Particularly interesting is a discussion of competing women’s rights legislative maneuvers in the 1940s: Alice Paul’s Equal Rights Amendment and the lesser-known Women’s Status Bill. Regardless of these elite tactics, Cobble shows that activism in support of racial or economic justice often gave women a consciousness, language, and skill set to rethink the gender status quo, as was the case in other moments in the long women’s movement. She demonstrates that when we move beyond a narrow view of feminism, embodied at the time by Paul and her middle-class cohort, we find a vibrant movement of working class and minority women who had, “by the 1960s … changed public opinion, workplace institutions, law, and public policy in profound and lasting ways.”2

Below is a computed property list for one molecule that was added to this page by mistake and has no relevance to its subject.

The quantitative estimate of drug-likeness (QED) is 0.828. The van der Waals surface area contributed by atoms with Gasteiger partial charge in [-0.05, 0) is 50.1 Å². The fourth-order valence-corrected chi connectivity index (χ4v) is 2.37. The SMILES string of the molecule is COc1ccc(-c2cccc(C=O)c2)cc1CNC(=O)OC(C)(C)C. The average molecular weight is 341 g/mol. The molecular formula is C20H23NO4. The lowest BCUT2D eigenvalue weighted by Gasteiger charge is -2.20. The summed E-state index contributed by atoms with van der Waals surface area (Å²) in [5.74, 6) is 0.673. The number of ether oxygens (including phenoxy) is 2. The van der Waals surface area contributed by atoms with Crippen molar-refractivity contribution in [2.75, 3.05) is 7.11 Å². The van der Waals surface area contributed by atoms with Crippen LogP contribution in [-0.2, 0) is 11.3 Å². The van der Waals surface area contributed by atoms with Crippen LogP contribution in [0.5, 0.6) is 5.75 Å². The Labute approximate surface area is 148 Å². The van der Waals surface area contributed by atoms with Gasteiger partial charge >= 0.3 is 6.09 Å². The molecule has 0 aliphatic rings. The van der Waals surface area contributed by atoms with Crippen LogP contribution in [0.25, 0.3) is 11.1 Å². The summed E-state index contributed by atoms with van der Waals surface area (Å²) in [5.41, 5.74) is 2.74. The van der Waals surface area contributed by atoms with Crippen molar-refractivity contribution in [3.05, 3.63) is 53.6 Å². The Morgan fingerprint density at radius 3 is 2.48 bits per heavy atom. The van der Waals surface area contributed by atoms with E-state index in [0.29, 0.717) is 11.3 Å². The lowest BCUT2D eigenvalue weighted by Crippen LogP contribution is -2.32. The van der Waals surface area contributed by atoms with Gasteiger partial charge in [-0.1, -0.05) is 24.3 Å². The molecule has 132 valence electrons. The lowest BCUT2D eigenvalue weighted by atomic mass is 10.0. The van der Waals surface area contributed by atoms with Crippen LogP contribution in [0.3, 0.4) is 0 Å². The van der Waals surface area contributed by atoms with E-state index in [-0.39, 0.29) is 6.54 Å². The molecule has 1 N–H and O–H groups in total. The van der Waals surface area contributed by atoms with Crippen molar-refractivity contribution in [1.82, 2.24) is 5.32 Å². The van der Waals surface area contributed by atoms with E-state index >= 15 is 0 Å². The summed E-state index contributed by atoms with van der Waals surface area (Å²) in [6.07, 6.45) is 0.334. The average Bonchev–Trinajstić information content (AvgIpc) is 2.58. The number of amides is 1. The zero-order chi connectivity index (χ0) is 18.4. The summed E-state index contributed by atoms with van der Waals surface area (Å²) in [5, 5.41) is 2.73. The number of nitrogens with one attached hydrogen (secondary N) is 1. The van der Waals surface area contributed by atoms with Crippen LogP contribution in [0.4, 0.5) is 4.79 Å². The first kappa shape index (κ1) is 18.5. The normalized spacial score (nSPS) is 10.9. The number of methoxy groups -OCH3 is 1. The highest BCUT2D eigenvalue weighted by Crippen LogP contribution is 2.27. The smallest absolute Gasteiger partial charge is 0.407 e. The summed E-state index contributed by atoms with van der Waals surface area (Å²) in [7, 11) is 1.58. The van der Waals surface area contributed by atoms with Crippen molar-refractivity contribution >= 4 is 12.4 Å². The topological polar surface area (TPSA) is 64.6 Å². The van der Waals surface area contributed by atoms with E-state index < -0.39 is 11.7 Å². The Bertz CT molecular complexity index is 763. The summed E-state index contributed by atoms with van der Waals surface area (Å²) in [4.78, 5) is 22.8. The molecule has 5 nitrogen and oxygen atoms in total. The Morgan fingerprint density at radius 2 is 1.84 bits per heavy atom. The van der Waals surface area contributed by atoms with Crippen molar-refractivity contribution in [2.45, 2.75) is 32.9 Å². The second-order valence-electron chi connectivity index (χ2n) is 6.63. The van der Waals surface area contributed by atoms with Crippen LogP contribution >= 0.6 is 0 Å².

Maida Springer (Kemp), center, an influential activist in the labor and civil rights movements. (Kheel Center, Cornell University/Flickr | CC BY)
Maida Springer (Kemp), center, an influential activist in the labor and civil rights movements. (Kheel Center, Cornell University/Flickr | CC BY)

In chapter two, Linda Gordon traces the evolution of women’s liberation from the late 1960s through the mid-1980s. Again, the chronology of the movement shifts. Histories of the movement often concentrate on the late sixties and early seventies, with nods to the defeat of the ERA and the porn wars of the early eighties. Gordon asserts that feminism did not die out in this period, but rather transitioned into a pervasive lived experience. Like chapter one, this portion of Feminism Unfinished prioritizes the activism of working class and ethnic minority women. Gordon shows how civil rights, economic justice, environmentalism, workers’ rights, and a renewed maternalist drive were among the motivations of women outside the urban centers and leading feminist organizations.